KDE 4.3.4 cannot start

Duncan 1i5t5.duncan at cox.net
Fri Jan 8 09:56:16 GMT 2010

James Tyrer posted on Thu, 07 Jan 2010 11:11:15 -0700 as excerpted:

> Duncan wrote:
>> James Tyrer posted on Wed, 06 Jan 2010 16:07:26 -0700 as excerpted:
>>> However, these instructions are wrong:
>>> http://cblfs.cross-lfs.org/index.php/Starting_KDE
>>> I suggest that you try this for your ~/.xinitrc file:
>>> ------8<------8<------8<------8<------8<------8<------8<------8<------
>>> eval `dbus-launch --sh-syntax --exit-with-session`
>>> exec startkde
>>> ------8<------8<------8<------8<------8<------8<------8<------8<------
>> According to the dbus-launch manpage I have here, the instructions at
>> the given URL (the starting dbus ones) appear to do about the same
>> thing, except that dbus instance should start and stop with the
>> session, which is what's desired if you're doing it that way.  Why are
>> they wrong?
>> Here's the (single) line they use (minus the echo to the ~/.xinitrc
>> bit), reprinted here for comparison:
>> exec dbus-launch --exit-with-session startkde
> First, there is an error is in this line:
> echo "exec dbus-launch --exit-with-session startkde" >> ~/.xinitrc
> Note the ">>", that is wrong.

Why is that wrong?  It's the file-redirect and append (instead of 
replacing).  Thus, it appends that line to the end of .xinitrc if it 
exists already, and creates it with that line, if not.  Presumably, the 
user may have several other things already setup to run when starting X, 
and would not want them to be overwritten.  Also, because it's an exec, 
the new command runs in the existing process, replacing the bash code 
running the script with the dbus-launch program, so you wouldn't want it 
anywhere else /but/ the end of an existing .xinitrc, since it's not 
conditional, and if it were any place but the bottom, the rest of the 
script wouldn't get run.  So, appending to the existing file (if it 
exists) would seem to be exactly the intended effect.  (They do mention 
to be sure there's no other WMs started above it, however, which would 
again be desired, and confirms the intent to have what's there remain and 
continue to function, just now, with the new line invoking dbus to 

> I have to say that I do not know exactly why the D-Bus documentation
> said to do this:
> eval `dbus-launch --sh-syntax --exit-with-session`
> as you probably know, using "eval" make the command take effect in the
> current Bash session.  Which appears to be what you want.

Well, there's basically two ways to accomplish the same thing -- 
arranging for the dbus-launcher to track the session that's doing the 
startx.  Using the eval method, it runs it in the same session, but the 
launcher then forks off the daemon (after getting the info about the 
session that it needs so it can track it) and returns control to the 
script, while printing the necessary dbus info for the WM (using --sh-
syntax) to STDOUT.  The eval then takes are of setting up the environment 
from that output, such that an exec of the WM launcher (startkde in our 
case) further down the script will have the information about the dbus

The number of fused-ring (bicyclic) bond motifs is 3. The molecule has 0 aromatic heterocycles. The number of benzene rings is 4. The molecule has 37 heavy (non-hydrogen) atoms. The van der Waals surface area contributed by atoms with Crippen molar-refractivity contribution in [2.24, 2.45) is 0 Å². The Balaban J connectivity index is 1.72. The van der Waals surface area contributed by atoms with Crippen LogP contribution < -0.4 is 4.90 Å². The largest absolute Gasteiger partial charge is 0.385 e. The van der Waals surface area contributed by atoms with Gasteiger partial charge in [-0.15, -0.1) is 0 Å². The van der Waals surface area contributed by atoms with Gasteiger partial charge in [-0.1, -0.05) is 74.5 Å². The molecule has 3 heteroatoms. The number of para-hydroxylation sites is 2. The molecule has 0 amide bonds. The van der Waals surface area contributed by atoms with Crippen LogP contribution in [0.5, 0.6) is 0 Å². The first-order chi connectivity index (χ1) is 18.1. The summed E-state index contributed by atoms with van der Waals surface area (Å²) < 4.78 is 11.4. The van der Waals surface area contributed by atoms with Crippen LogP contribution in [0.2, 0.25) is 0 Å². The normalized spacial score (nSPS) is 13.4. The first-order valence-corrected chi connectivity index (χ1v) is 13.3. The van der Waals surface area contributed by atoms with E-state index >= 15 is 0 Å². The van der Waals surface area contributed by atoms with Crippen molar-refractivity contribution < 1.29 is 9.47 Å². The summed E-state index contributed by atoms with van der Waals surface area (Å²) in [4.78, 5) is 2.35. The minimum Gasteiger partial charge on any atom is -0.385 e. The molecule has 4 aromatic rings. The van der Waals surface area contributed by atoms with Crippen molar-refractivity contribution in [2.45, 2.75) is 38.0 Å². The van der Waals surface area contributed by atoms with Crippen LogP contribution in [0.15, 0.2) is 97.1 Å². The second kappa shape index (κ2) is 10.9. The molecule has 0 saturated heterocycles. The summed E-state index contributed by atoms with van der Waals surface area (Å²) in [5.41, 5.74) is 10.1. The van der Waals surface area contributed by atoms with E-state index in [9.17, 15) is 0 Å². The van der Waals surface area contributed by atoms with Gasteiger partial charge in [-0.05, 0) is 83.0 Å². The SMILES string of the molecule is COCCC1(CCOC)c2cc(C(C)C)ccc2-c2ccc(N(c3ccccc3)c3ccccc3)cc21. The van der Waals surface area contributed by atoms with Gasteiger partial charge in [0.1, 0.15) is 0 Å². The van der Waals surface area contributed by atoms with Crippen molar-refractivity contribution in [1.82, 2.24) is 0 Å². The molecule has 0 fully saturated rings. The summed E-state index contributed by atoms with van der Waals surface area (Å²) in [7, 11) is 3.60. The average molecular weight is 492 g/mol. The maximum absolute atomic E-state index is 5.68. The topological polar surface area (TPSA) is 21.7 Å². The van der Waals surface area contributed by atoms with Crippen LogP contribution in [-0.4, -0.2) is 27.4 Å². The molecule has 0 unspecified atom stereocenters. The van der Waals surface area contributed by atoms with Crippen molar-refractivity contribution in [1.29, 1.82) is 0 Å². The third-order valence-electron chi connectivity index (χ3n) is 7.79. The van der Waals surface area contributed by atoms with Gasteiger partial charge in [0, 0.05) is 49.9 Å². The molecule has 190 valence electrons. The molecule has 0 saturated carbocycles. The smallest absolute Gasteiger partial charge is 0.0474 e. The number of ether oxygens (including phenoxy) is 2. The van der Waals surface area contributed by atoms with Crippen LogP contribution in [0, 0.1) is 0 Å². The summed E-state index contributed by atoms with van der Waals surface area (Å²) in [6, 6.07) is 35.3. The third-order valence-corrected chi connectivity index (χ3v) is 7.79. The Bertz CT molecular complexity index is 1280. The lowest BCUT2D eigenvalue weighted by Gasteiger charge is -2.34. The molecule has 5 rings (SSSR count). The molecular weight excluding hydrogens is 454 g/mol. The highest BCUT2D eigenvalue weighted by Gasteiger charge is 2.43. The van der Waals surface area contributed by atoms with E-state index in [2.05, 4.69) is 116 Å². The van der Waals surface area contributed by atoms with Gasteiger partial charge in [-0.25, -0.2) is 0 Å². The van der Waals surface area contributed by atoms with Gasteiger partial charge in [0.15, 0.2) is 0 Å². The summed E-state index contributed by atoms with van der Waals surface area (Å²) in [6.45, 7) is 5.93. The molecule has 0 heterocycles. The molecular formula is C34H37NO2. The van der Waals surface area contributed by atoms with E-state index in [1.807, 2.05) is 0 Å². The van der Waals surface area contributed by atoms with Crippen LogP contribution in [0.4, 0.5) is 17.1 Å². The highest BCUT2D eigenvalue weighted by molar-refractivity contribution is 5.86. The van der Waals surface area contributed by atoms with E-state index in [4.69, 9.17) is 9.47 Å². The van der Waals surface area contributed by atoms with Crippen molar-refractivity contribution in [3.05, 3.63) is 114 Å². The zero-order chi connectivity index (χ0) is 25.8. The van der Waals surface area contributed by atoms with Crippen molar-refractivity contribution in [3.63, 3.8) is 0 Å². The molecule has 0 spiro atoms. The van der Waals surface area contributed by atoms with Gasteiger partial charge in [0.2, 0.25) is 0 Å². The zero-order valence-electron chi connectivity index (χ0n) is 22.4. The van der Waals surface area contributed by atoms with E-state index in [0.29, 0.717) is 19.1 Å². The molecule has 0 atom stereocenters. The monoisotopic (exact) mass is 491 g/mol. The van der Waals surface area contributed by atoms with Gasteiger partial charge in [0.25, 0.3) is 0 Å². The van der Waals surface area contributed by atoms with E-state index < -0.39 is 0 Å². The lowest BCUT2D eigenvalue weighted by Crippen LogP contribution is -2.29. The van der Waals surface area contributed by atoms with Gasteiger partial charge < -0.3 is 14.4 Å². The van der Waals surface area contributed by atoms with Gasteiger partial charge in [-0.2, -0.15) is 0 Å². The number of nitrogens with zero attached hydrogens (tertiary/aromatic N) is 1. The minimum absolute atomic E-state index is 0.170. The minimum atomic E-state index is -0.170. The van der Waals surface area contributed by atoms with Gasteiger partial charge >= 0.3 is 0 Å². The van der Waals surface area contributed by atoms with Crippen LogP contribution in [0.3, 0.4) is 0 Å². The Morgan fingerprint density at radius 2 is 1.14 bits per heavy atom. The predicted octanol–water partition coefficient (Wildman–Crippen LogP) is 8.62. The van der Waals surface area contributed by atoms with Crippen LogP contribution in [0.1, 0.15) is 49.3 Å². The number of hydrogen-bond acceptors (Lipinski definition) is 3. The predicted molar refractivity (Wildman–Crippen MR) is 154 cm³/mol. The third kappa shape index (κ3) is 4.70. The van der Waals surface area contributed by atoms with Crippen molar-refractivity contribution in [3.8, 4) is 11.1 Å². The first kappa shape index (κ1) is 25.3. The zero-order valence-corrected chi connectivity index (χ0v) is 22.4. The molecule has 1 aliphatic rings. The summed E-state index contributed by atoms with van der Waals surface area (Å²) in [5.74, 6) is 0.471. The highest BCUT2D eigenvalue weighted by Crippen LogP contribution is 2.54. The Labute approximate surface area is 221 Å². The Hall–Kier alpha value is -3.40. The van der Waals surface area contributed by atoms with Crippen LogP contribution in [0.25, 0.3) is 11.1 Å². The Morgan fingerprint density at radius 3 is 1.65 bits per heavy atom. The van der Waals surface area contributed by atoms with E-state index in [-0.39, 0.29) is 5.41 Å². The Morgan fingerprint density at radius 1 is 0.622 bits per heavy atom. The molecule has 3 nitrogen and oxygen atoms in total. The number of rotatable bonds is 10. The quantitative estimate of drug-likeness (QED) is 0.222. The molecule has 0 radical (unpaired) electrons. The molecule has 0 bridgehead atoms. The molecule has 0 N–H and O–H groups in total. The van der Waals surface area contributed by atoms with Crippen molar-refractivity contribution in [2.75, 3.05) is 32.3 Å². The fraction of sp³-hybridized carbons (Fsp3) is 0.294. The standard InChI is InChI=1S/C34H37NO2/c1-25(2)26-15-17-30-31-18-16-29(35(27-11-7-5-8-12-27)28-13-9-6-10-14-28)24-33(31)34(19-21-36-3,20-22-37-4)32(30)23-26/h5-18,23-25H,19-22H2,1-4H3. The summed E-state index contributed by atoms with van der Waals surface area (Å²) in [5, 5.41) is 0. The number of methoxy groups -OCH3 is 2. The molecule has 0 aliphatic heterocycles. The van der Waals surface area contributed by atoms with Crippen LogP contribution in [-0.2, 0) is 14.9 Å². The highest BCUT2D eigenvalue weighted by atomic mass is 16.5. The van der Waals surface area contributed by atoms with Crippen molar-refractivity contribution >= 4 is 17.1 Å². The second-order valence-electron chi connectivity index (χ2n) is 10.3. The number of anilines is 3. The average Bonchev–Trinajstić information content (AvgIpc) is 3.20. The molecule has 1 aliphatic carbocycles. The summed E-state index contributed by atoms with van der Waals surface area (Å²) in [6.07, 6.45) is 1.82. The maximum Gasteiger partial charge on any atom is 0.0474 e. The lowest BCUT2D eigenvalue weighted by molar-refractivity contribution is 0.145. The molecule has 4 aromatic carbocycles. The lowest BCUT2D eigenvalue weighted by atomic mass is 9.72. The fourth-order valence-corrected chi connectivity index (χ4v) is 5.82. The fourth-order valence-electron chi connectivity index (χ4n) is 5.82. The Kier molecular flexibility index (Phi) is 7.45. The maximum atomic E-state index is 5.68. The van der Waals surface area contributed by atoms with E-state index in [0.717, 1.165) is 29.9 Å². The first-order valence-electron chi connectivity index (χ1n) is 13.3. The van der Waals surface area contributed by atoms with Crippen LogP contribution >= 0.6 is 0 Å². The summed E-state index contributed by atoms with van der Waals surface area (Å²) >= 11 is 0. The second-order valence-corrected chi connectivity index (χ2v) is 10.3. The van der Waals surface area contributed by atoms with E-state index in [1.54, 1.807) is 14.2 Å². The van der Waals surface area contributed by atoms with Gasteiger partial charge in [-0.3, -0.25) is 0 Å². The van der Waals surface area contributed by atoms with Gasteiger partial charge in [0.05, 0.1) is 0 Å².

instance that the wm launcher needs all setup.  The two sides thus know 
about each other, and the dbus daemon can track the wm session and shut 
down when it does.  This method does the dbus launch first, then later, 
the wm launch-exec, on a different line.

The other way to do it is as that kde page mentions, all in one line.  
When a program is supplied to dbus-launcher as a parameter (it's the only 
non-option argument, with everything following being args for the invoked 
program), dbus-launcher itself launches it (as well as dbus), setting the 
environment appropriately before doing so.  As such, the dbus-launcher 
invoking script no longer needs to know the information otherwise handed 
to it on STDOUT, so in that case, STDOUT doesn't get it.  Since dbus-
launcher takes care of setting up the WM-launcher in this case, the two 
are accomplished all on the same line, with no second line needed (which 
is of course the reason for the exec in that case, it's slightly more 
efficient reusing the same process instead of setting up a new one, and 
that makes sure any other environment settings, etc, carry over, even if 
they're not exported).

So, unless I've seriously missed something, I don't see what's wrong with 
either method.  They're just two different ways of doing the same thing, 
one running dbus-launch first, as a separate command, then the WM-
launcher, the second handing the WM-launcher to dbus-launch as a 
parameter, so it's all accomplished in a single line.

That's why I'm asking what's wrong.  Because I can't figure it out, but 
I've been known to overlook the obvious on occasion, and in fact am still 
learning "neat bash tricks" (and unfortunate bash misunderstandings) 
myself, so I'm just wondering if this is a "neat dbus-launcher 
trick" (and/or a bash redirect trick) you didn't understand, or an 
"unfortunate bash misunderstanding" of my own.  Either way, I'm learning 
stuff, and expect you might be doing so as well.

Duncan - List replies preferred.   No HTML msgs.
"Every nonfree program has a lord, a master --
and if you use the program, he is your master."  Richard Stallman

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